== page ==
“The purest Jackass in Cloisterham”, Mr. Thomas Sapsea, auctioneer and Mayor, is a man held in high esteem...by himself. Proud of his voice and manner of speech, “he possesses the great qualities of being portentous and dull, and of having a roll in his speech, and another roll in his gait”. Approaching sixty years old, “with a flowing outline of stomach”, he is believed to be rich, and while he has never been abroad he maintains he has an excellent knowledge of foreign countries and their products through his work.
Mr Sapsea has a curious habit of basing his dress and manner upon the Dean, even to the extent of wearing the same clothes and adopting a style of address during auctions approximating that of a church service. When he meets the Dean in the street, it is always taken as an opportunity to assess any additional details in dress that may be mimicked, such as his coat buttons. But his most direct link to the cathedral is his masterpiece, a memorial to his late wife Ethelinda, who had the great fortune of being married to such an estimable man, and the great misfortune of always being aware of her comparative lowliness. Yet it is to be remembered of her that in all Mr Sapsea’s experience, he has never met another spirit “more capable of looking up to him”.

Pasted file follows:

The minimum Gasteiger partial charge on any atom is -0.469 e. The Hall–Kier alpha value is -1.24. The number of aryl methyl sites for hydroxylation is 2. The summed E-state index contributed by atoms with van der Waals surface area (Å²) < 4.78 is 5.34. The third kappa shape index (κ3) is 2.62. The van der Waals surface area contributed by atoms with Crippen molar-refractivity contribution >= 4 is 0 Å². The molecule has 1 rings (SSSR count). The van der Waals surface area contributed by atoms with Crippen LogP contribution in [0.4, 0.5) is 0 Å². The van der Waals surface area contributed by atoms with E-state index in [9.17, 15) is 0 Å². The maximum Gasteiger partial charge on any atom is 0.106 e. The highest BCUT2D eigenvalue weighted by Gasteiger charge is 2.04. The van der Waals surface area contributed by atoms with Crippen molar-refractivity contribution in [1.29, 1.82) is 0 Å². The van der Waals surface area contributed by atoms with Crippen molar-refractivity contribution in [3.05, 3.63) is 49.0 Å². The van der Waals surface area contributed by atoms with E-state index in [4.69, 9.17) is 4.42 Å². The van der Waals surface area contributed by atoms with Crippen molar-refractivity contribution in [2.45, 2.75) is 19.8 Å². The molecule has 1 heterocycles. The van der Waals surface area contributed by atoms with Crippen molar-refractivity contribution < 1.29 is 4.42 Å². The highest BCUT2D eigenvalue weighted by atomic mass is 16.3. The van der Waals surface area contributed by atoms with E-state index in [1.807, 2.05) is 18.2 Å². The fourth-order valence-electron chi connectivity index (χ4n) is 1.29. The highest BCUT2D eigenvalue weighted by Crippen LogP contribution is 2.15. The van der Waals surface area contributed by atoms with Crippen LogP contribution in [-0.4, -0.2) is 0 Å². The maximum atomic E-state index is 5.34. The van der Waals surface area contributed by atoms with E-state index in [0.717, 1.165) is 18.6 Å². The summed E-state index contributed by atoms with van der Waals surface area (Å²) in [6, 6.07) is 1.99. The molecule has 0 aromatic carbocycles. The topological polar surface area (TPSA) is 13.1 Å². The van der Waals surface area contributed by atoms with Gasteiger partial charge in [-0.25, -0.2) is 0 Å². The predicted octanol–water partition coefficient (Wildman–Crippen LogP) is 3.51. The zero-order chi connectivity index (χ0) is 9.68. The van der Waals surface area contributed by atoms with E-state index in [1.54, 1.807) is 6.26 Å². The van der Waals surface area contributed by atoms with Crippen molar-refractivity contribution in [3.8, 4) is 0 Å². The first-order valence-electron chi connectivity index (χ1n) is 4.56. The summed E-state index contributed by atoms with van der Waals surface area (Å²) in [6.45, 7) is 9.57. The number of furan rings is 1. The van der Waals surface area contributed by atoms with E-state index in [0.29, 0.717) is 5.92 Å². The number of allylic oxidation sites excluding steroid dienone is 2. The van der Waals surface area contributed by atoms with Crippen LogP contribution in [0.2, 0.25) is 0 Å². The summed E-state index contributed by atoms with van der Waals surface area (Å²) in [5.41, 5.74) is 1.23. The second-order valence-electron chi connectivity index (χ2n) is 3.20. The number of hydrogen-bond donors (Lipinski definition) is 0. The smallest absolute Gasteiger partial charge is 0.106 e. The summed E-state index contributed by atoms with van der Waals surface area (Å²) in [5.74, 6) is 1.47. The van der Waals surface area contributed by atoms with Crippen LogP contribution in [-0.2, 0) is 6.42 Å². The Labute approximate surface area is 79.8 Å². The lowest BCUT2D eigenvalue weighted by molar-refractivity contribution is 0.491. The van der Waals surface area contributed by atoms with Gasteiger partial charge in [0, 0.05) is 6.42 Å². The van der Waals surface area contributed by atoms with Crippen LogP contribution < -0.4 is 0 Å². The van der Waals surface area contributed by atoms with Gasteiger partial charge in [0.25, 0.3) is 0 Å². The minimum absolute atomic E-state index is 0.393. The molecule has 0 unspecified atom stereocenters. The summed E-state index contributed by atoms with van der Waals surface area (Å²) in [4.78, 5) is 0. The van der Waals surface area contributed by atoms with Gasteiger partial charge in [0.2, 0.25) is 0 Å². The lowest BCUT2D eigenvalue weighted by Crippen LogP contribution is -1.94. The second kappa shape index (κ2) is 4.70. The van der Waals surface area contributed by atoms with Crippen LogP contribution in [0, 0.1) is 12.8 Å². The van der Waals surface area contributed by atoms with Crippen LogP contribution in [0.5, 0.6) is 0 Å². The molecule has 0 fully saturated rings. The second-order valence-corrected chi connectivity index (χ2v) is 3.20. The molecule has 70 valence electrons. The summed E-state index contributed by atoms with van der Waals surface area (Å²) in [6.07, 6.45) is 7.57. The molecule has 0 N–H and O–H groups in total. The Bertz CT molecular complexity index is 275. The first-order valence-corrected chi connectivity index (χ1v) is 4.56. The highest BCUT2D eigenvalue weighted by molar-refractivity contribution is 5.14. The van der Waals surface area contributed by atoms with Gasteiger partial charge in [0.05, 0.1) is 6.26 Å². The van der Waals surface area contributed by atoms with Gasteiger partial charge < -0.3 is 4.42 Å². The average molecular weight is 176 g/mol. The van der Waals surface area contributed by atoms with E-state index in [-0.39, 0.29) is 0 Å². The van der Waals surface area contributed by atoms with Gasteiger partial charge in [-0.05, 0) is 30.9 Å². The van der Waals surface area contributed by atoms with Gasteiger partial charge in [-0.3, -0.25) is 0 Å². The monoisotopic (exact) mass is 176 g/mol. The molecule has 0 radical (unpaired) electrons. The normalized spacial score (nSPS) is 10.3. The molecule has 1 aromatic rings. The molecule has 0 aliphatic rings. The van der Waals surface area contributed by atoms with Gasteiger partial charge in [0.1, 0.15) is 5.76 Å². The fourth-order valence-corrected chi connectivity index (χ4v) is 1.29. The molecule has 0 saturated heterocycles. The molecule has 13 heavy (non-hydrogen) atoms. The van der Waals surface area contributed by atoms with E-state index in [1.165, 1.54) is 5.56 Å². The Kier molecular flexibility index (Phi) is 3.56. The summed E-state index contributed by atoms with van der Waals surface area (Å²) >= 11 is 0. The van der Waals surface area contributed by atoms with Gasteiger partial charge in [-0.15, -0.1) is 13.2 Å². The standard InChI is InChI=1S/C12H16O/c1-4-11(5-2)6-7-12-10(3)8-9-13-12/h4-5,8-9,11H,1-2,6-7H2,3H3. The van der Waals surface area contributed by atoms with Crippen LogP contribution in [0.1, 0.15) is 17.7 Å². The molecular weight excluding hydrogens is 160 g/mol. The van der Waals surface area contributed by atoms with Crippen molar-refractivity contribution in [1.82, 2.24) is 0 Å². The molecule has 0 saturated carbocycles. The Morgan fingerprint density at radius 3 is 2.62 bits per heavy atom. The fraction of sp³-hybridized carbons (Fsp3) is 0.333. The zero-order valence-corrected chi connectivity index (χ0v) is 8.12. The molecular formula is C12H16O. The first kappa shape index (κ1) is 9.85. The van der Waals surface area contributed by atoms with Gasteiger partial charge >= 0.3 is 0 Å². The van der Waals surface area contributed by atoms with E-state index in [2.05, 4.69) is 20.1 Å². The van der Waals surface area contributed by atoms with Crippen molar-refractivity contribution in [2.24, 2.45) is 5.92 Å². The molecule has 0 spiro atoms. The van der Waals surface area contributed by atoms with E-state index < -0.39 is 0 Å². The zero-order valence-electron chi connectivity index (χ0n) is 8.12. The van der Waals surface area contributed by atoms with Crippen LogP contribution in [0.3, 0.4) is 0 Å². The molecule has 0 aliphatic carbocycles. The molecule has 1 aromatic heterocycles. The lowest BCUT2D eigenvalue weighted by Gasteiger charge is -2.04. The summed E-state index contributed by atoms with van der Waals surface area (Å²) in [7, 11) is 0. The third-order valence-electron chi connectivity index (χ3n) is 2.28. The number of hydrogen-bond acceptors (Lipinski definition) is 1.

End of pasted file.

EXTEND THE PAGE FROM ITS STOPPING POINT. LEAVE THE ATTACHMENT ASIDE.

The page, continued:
It was Mr Sapsea’s work on the memorial which first brought him in contact with John Jasper - who was honoured to extend his approval of the epitaph – and the somewhat less dubious contact with the “common mind” of Durdles, the stonemason who though given the honour of translating Sapsea’s ethereal wisdom onto the monument, has also been seen to publically disagree with and even remonstrate Mr Sapsea on the street.
In the wake of Edwin Drood’s disappearance Mr Sapsea has been fulfilling his civic duties as Mayor by interrogating Neville Landless and offering support to his dear, and grieving, friend, John Jasper, for whom he is always happy to give testimonial, such as when requested by the newcomer to the city, Dick Datchery.